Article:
In the Grow Food Where You Live initiative, which began this past February as part of Asian Arts Initiative’s Social Practice Lab, Ng has taught the men who are part of the Overcomers Program at Sunday Breakfast Rescue Mission about growing their own food in their own garden in a Vine Street parking lot.
The farm provides vegetables, flowers and herbs that will be used in the kitchen at Sunday Breakfast or sold at local farmers markets. It also uses both recycled and found materials in its custom-built planters and trellises come from area businesses. In addition, rainwater collection, seed saving and self-watering planters are also part of the sustainable farm design.
In March 2015, in addition to building the farm, Ng started a program with class sessions over the course of four months for the Overcomers to learn about urban farming. She taught them topics such as seed starting, tomato plant pruning, proper water techniques, mulching/composting and harvesting were covered.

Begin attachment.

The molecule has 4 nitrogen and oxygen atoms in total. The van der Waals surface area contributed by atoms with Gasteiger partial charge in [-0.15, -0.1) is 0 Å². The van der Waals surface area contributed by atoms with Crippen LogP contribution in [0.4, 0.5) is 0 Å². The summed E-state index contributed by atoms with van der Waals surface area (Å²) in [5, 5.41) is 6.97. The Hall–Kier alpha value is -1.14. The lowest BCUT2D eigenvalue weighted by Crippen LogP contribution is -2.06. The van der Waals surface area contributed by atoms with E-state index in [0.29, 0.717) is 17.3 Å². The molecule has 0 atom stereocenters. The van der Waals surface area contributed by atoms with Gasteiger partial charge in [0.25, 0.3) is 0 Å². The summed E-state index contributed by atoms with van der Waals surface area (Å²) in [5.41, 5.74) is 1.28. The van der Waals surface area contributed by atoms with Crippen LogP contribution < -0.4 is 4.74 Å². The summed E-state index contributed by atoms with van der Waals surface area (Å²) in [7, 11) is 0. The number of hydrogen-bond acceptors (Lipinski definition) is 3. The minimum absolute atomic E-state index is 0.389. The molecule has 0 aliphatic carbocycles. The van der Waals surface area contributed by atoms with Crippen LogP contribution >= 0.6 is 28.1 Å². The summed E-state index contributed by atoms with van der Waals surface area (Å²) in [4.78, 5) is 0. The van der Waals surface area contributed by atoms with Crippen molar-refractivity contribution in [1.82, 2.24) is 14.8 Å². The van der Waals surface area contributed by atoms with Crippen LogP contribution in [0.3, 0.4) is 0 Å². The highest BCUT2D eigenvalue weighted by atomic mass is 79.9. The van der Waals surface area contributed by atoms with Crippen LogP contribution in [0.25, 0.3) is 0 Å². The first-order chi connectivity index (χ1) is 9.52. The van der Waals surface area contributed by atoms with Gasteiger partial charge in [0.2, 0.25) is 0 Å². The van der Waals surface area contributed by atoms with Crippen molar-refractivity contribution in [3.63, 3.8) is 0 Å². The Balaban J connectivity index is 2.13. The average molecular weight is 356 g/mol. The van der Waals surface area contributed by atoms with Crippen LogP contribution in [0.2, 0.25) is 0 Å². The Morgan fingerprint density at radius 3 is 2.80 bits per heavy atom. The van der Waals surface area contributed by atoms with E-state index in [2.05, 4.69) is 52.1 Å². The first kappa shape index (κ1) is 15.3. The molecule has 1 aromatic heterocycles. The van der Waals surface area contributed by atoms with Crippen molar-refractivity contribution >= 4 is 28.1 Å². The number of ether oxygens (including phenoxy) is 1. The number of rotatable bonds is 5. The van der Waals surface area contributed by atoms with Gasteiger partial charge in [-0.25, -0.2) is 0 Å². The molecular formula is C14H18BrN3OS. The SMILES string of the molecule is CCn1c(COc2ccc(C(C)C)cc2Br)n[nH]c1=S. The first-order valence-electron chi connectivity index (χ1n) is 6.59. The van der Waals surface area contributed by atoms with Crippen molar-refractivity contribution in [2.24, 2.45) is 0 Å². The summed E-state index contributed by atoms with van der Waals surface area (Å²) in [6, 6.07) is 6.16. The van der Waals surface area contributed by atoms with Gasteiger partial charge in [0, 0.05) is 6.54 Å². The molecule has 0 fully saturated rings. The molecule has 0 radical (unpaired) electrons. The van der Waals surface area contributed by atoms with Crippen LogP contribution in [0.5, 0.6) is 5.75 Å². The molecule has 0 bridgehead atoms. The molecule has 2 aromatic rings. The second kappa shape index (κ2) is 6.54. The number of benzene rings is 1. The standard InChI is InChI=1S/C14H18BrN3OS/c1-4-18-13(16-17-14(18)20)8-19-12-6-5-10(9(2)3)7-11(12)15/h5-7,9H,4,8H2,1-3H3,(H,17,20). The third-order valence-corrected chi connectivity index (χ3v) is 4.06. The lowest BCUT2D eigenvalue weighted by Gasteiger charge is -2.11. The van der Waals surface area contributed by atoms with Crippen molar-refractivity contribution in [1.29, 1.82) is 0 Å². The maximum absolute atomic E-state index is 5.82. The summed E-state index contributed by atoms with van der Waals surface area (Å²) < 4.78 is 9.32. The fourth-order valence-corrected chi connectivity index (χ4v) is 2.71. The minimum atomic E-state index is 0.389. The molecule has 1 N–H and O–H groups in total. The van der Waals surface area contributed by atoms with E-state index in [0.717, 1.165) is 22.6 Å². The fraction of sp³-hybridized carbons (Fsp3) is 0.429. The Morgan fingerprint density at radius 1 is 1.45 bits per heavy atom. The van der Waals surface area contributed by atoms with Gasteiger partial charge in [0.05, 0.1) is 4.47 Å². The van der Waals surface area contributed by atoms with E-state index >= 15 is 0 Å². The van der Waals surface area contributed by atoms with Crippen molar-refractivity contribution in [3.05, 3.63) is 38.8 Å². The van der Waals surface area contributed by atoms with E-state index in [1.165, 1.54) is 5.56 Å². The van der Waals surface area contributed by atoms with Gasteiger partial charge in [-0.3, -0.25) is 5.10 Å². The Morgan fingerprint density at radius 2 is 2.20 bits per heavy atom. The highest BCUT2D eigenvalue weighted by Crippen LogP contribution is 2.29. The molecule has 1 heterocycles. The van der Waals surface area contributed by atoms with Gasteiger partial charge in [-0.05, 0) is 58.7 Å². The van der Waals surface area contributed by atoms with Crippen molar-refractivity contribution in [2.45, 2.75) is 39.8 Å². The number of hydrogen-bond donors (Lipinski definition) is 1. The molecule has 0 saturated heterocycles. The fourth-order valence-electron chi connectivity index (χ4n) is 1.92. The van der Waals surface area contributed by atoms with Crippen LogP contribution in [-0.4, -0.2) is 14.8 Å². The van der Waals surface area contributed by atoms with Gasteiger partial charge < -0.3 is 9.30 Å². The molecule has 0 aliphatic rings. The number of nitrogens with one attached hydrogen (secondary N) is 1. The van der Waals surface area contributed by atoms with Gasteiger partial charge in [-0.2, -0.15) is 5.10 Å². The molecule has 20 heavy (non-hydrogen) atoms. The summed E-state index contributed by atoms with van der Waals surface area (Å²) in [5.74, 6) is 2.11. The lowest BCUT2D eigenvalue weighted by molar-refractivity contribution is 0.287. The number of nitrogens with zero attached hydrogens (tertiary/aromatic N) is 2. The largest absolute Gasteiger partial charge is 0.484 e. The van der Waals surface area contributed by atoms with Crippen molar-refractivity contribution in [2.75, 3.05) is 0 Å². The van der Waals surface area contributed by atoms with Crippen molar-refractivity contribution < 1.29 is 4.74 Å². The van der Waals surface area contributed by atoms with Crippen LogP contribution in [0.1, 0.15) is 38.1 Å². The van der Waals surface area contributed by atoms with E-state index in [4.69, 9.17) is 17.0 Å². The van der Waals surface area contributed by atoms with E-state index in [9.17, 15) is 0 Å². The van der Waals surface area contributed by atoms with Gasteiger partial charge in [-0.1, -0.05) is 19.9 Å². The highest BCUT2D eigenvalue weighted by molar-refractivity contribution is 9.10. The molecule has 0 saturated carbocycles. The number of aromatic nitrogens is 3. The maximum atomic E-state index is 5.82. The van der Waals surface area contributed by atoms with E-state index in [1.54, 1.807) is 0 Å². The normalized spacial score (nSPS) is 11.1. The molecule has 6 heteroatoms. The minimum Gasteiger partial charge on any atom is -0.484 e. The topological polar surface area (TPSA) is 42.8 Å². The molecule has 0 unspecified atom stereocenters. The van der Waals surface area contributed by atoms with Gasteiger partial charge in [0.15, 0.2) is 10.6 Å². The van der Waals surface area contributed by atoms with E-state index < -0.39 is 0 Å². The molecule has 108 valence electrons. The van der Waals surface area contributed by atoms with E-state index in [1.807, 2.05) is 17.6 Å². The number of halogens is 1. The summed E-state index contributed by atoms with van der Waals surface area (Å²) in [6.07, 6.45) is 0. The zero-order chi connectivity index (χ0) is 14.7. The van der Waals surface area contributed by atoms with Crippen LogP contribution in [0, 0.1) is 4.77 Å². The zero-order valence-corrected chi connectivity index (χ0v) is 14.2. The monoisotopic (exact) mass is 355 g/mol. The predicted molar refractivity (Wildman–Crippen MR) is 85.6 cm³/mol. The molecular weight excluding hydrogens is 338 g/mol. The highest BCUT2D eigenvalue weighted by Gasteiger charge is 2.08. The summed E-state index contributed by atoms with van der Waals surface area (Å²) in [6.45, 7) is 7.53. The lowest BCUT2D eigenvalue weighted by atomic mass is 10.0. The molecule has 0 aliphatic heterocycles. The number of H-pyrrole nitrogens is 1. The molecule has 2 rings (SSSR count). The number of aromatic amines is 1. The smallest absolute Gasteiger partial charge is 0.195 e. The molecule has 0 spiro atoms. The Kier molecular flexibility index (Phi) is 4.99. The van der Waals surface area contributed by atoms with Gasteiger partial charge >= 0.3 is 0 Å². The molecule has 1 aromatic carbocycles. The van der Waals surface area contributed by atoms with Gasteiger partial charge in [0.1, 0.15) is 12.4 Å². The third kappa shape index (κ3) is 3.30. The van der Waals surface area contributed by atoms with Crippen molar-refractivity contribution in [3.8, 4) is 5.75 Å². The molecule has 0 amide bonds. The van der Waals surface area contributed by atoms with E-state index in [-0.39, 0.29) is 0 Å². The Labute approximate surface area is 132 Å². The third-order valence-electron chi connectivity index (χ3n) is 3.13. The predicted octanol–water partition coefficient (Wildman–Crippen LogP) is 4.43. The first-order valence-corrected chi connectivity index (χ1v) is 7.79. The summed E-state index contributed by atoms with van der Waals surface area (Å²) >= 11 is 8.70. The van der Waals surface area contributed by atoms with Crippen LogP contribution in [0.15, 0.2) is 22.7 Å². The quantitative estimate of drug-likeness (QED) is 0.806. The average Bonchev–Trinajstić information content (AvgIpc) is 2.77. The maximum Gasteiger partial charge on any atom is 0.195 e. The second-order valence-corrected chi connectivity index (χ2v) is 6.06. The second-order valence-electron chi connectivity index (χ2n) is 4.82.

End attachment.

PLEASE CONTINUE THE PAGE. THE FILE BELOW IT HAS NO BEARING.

According to Ng’s website, the men in the Overcomers Program that tend the farm often spend time talking with curious people that walk in from the street inquiring about the project, and she’s noticed that some of the participants have shown improvement their interpersonal skills through this process of interacting with the public.The overall goal of the program is to teach advanced techniques so participants can gain a skill set that would enable them to be employed at or start up their own urban agriculture operation on one the city’s vacant lots.
Image via Sang Cun-30-
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